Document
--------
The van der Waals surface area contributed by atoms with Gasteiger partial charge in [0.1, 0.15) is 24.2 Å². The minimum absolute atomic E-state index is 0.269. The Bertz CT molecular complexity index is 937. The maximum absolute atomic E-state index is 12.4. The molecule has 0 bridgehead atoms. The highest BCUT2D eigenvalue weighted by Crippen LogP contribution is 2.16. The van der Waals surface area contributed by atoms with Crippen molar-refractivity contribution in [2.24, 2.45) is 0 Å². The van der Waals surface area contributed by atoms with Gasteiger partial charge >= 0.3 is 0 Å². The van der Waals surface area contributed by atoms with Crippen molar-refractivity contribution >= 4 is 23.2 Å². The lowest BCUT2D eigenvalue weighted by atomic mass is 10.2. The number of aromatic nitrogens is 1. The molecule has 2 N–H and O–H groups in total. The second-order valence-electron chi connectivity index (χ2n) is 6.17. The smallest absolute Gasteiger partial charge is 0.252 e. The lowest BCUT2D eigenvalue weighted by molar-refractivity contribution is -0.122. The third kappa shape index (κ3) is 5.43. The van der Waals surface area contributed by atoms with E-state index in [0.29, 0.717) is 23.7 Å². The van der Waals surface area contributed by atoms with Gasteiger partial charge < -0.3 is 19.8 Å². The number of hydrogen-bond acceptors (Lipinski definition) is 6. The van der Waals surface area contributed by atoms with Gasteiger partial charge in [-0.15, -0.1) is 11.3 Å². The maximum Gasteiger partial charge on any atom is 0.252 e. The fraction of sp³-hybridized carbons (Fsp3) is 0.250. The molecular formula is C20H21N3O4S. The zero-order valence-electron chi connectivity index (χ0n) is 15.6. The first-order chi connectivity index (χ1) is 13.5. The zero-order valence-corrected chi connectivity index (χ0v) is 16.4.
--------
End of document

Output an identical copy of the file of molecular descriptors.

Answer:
The van der Waals surface area contributed by atoms with Gasteiger partial charge in [0.1, 0.15) is 24.2 Å². The minimum absolute atomic E-state index is 0.269. The Bertz CT molecular complexity index is 937. The maximum absolute atomic E-state index is 12.4. The molecule has 0 bridgehead atoms. The highest BCUT2D eigenvalue weighted by Crippen LogP contribution is 2.16. The van der Waals surface area contributed by atoms with Crippen molar-refractivity contribution in [2.24, 2.45) is 0 Å². The van der Waals surface area contributed by atoms with Gasteiger partial charge >= 0.3 is 0 Å². The van der Waals surface area contributed by atoms with Crippen molar-refractivity contribution >= 4 is 23.2 Å². The lowest BCUT2D eigenvalue weighted by atomic mass is 10.2. The number of aromatic nitrogens is 1. The molecule has 2 N–H and O–H groups in total. The second-order valence-electron chi connectivity index (χ2n) is 6.17. The smallest absolute Gasteiger partial charge is 0.252 e. The lowest BCUT2D eigenvalue weighted by molar-refractivity contribution is -0.122. The third kappa shape index (κ3) is 5.43. The van der Waals surface area contributed by atoms with E-state index in [0.29, 0.717) is 23.7 Å². The van der Waals surface area contributed by atoms with Gasteiger partial charge < -0.3 is 19.8 Å². The number of hydrogen-bond acceptors (Lipinski definition) is 6. The van der Waals surface area contributed by atoms with Gasteiger partial charge in [-0.15, -0.1) is 11.3 Å². The maximum Gasteiger partial charge on any atom is 0.252 e. The fraction of sp³-hybridized carbons (Fsp3) is 0.250. The molecular formula is C20H21N3O4S. The zero-order valence-electron chi connectivity index (χ0n) is 15.6. The first-order chi connectivity index (χ1) is 13.5. The zero-order valence-corrected chi connectivity index (χ0v) is 16.4.